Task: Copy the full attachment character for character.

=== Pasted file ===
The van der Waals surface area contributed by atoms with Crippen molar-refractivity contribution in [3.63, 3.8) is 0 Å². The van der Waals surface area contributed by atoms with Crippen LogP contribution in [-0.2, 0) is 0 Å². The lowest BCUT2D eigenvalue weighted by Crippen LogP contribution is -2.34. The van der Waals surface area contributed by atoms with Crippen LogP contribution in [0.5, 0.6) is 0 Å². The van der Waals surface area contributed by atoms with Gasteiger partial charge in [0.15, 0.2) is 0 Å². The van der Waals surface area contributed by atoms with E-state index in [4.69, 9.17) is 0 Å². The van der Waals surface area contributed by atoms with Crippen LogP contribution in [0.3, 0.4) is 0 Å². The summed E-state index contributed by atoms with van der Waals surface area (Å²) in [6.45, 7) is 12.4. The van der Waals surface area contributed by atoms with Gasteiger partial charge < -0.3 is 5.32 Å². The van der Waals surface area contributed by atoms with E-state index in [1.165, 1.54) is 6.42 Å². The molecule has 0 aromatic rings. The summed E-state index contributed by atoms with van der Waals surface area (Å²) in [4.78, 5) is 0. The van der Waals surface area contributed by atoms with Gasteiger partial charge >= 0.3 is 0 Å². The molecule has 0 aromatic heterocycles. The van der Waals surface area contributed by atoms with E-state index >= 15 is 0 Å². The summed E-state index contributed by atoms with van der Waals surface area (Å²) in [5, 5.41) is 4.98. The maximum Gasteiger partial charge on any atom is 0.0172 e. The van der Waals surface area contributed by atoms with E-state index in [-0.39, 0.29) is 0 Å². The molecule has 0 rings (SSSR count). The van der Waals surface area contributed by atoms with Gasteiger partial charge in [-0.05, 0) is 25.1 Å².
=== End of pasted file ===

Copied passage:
The van der Waals surface area contributed by atoms with Crippen molar-refractivity contribution in [3.63, 3.8) is 0 Å². The van der Waals surface area contributed by atoms with Crippen LogP contribution in [-0.2, 0) is 0 Å². The lowest BCUT2D eigenvalue weighted by Crippen LogP contribution is -2.34. The van der Waals surface area contributed by atoms with Crippen LogP contribution in [0.5, 0.6) is 0 Å². The van der Waals surface area contributed by atoms with Gasteiger partial charge in [0.15, 0.2) is 0 Å². The van der Waals surface area contributed by atoms with E-state index in [4.69, 9.17) is 0 Å². The van der Waals surface area contributed by atoms with Crippen LogP contribution in [0.3, 0.4) is 0 Å². The summed E-state index contributed by atoms with van der Waals surface area (Å²) in [6.45, 7) is 12.4. The van der Waals surface area contributed by atoms with Gasteiger partial charge < -0.3 is 5.32 Å². The van der Waals surface area contributed by atoms with E-state index in [1.165, 1.54) is 6.42 Å². The molecule has 0 aromatic rings. The summed E-state index contributed by atoms with van der Waals surface area (Å²) in [4.78, 5) is 0. The van der Waals surface area contributed by atoms with Gasteiger partial charge >= 0.3 is 0 Å². The molecule has 0 aromatic heterocycles. The van der Waals surface area contributed by atoms with E-state index >= 15 is 0 Å². The summed E-state index contributed by atoms with van der Waals surface area (Å²) in [5, 5.41) is 4.98. The maximum Gasteiger partial charge on any atom is 0.0172 e. The van der Waals surface area contributed by atoms with E-state index in [-0.39, 0.29) is 0 Å². The molecule has 0 rings (SSSR count). The van der Waals surface area contributed by atoms with Gasteiger partial charge in [-0.05, 0) is 25.1 Å².